Jessica Hardy — W. Swimming
In 2008, a positive drug test knocked Hardy off the U.S. Olympic team, despite her having set world records in two breaststroke events. When she regained eligibility, Hardy missed qualifying for the 100 breast by a mere half-second. Hardy has developed into one of the best U.S. sprint freestylers, even taking first at the 2012 Olympic swimming trials in the 100 free.
— Janice Chua

Elliot Hovey — M. Rowing
Hovey originally wanted to row for Brown, following in the Ivy League footsteps of his grandfather, who rowed in college before going on to become an Assistant Secretary of State from 1969-72. Instead he landed at Cal, where he rowed from 2003-06. The 29-year-old will take another crack in quad sculls this year, four years after winning the C Final in 2008 in Beijing.
— Chris Yoder

Kara Kohler — W. Rowing
Of the eight rowers Cal is sending to the Olympics, Kohler is the youngest. The 21-year-old didn’t even consider rowing until coming to Cal, but her commitment to the sport has earned her a spot on the American quad sculls team. Just two years after taking up the sport, Kohler will try to help the American boat to a medal four years after it finished fifth in Beijing.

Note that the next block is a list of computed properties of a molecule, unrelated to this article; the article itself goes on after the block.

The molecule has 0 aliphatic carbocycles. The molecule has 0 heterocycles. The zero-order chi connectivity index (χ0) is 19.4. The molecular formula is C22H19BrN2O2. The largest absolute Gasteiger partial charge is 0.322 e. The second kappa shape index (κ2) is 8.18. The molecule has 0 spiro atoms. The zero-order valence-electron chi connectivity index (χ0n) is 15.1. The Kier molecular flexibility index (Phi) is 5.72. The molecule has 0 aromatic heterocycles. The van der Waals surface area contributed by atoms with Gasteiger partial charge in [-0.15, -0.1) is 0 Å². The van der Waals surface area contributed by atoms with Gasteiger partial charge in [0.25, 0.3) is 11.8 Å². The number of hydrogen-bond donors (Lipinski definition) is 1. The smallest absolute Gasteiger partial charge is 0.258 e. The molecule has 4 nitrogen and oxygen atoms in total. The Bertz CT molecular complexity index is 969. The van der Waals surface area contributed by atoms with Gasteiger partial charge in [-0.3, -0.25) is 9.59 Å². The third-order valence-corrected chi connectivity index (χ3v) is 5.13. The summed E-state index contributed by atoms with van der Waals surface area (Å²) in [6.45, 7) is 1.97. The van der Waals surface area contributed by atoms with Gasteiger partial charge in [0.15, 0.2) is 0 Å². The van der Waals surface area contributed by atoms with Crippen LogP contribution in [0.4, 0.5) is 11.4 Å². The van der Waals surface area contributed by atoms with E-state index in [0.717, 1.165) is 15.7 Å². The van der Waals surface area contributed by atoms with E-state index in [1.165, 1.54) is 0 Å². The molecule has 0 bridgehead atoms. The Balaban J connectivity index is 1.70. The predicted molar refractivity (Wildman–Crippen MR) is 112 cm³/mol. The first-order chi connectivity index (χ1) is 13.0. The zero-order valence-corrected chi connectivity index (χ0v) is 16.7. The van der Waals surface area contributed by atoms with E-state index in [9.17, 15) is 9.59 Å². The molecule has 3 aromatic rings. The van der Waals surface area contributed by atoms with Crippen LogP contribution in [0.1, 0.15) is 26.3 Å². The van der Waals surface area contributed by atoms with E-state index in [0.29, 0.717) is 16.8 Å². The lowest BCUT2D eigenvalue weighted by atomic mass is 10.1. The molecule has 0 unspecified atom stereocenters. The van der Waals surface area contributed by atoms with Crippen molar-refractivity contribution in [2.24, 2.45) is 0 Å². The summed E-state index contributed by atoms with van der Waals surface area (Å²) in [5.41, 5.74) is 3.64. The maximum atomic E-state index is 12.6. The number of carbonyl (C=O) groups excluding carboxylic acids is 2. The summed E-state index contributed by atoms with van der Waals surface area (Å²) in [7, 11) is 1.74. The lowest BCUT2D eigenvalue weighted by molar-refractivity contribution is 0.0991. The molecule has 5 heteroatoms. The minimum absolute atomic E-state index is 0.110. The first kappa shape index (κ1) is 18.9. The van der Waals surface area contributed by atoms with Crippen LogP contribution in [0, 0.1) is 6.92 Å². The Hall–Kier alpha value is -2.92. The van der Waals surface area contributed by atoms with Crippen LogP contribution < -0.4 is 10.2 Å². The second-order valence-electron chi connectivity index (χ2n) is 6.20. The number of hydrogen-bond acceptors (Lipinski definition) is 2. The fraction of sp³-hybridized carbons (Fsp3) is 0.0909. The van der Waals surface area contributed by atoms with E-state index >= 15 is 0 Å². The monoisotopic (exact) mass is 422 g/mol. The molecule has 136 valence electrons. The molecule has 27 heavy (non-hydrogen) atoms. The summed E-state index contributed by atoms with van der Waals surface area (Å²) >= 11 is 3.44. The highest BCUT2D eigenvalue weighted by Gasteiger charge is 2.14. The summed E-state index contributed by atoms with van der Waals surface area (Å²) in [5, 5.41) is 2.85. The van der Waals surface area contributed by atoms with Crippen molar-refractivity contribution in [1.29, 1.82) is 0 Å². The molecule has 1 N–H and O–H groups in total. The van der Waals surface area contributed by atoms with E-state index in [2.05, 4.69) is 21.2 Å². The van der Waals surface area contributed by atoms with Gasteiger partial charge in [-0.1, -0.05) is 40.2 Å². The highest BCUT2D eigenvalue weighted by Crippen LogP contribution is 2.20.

— Chris Yoder

Caitlin Leverenz — W. Swimming
At the 2008 U.S. Olympic Trials, Leverenz missed out on a chance at her dream by less than one second. Since then, she has been the top swimmer at Cal, named Swimmer of the Year this year. Leverenz will look to compete against and beat Natalie Coughlin this year in the 200 IM and 400 IM.
— Karan Karia

John Mann — M. Water Polo
The drought is over for the Cal men’s water polo team. The last time any former Bears had competed in the Olympics was in 2000. This year, however, standout alum John Mann will represent the United States in London. Mann was an alternate in Beijing in 2008. This time around, however, he’s bound to prove his prowess at the lethal center position.
— Annie Gerlach

Alysia Montano — W. Track
You can tell Montano apart from everyone else by the flower she wears in her hair when she competes. But it’s her running that distinguishes her from other athletes the most. Montano won the 800 at this year’s competition and heads to London as a favorite to win the event.
— Chris Yoder

Alex Morgan — W. Soccer